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Archived Comments for: Spatial patterns of natural hazards mortality in the United States

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  1. re: Heat deaths

    K.C. Hunsaker, San Diego Hospice

    17 December 2008

    If heat were the primary cause of death, then what explains the relatively few deaths in Arizona, for example? It has a large, vulnerable elderly population, and very high summer temperatures. Looking further, I would hazard a guess that poverty (inability to afford central air and thus nighttime cooling) and genetic predisposition to heart disease, both leading to heat deaths, would be the more likely ultimate culprits.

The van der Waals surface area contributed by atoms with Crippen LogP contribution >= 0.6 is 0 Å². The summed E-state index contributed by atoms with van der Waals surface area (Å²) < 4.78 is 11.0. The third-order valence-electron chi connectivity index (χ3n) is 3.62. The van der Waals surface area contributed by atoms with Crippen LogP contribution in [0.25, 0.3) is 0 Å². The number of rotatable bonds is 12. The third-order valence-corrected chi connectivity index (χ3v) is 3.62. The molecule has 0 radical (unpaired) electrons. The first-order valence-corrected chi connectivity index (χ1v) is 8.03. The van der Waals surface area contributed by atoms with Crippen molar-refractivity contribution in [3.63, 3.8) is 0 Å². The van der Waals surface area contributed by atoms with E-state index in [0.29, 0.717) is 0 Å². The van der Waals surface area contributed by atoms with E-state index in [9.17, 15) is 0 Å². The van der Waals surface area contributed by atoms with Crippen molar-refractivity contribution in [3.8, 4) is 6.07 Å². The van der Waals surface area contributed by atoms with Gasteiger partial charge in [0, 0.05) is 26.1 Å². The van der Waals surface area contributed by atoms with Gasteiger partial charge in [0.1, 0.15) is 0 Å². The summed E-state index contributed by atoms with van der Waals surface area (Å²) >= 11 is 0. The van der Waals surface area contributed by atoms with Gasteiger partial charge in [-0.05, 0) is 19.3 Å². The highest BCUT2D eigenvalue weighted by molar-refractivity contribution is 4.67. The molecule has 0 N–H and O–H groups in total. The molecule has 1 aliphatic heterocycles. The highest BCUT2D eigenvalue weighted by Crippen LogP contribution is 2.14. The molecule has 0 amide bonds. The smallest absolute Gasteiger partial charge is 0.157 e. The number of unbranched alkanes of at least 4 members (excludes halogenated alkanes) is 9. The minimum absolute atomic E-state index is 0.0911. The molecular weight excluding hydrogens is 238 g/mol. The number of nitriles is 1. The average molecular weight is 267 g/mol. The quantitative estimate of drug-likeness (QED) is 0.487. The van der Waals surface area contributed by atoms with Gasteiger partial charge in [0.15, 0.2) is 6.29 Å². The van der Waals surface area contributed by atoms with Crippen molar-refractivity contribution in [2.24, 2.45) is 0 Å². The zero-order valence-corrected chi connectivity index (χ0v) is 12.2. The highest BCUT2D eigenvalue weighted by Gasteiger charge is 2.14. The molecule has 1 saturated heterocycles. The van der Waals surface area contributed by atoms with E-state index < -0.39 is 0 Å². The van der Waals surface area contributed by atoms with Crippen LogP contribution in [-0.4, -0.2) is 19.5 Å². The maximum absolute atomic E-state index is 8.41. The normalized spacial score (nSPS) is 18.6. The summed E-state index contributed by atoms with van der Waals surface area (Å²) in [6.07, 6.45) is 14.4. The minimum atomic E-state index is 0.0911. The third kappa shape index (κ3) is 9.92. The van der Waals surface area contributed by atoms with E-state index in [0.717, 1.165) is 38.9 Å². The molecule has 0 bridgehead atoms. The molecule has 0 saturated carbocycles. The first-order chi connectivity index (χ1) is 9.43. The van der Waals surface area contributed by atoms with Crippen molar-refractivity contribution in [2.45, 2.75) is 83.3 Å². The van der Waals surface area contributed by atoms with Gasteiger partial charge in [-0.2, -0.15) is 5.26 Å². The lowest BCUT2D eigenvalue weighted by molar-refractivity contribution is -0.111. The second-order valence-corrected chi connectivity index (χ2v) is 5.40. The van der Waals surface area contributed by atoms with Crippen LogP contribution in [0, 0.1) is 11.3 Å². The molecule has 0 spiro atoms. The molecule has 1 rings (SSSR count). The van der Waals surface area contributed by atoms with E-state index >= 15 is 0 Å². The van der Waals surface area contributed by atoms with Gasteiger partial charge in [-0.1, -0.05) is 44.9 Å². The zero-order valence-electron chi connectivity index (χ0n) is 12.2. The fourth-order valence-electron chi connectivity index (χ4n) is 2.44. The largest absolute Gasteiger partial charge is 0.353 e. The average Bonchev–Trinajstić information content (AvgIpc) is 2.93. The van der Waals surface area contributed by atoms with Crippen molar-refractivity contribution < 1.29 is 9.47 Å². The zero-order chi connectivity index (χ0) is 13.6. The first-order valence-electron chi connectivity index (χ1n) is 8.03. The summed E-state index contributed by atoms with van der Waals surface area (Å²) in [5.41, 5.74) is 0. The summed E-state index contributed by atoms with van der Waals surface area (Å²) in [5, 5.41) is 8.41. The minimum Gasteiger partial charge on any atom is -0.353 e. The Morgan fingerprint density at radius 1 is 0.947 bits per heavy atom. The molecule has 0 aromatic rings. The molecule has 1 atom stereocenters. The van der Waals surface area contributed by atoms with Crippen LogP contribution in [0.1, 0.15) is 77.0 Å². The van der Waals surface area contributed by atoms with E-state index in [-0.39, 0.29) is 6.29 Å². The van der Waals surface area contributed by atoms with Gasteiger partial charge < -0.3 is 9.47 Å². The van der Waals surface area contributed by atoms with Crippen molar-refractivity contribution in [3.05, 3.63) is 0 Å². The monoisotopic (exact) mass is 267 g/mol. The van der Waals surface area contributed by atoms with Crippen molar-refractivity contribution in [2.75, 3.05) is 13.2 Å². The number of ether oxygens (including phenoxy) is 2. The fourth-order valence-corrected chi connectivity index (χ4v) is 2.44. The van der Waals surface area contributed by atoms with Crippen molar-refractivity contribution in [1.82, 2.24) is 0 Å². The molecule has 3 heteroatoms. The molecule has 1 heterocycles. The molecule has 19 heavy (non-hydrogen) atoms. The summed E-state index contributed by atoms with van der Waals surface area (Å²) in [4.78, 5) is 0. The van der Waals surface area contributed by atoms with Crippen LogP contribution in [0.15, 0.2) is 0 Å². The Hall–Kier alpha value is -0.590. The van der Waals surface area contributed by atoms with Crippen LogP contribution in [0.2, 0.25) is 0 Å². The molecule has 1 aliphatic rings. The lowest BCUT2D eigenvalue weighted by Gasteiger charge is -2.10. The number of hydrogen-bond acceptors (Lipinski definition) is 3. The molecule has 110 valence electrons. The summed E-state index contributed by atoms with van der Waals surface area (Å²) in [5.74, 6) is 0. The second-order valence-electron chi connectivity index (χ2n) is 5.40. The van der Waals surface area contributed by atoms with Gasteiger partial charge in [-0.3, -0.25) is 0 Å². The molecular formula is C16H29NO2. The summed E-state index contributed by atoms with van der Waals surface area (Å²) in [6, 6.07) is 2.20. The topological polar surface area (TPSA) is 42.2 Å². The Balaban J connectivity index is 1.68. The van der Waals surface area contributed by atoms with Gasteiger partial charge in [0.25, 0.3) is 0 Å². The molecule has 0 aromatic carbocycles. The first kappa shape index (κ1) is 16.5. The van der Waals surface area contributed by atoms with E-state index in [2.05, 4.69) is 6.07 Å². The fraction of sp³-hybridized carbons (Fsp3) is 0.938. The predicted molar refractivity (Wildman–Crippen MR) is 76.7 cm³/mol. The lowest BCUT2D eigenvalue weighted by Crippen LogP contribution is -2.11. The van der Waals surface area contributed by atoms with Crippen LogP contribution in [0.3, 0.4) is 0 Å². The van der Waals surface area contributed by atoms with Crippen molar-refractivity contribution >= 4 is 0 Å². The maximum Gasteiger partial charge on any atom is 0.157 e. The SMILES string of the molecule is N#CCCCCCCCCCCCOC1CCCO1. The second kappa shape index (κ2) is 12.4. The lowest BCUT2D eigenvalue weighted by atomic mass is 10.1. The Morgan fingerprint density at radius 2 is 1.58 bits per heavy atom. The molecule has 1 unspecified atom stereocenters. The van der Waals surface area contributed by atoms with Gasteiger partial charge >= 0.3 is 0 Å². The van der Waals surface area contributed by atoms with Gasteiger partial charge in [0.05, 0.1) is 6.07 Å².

Competing interests

    None declared

  2. Nothing's happening in Arizona

    Joseph Hill, No affiliation

    18 December 2008

    I think I have the answer to R. C. Hunsaker's query (why so few heat deaths in Arizona). The SHELDUS database only records casualties from hazard events. Here in Arizona, we don't have heat events, we just have heat. (And occasional non-heat events.) That must be why SHELDUS records only 56 heat-event-related deaths in Arizona, compared to 951 in Illinois. <br><br>If the study looked at all hazard deaths, the picture would certainly be different. I don't know total numbers for Arizona, but I do know there have been at least 4,000 heat-related deaths of undocumented migrants along the southwest border since the 1990s. (Before changes in federal border policy, there were none -- speaking of contributing factors ...) But neither these deaths nor any other "uneventful" deaths are in SHELDUS.

    Competing interests

    The commenter is a volunteer with the humanitarian-aid and border-justice group No More Deaths (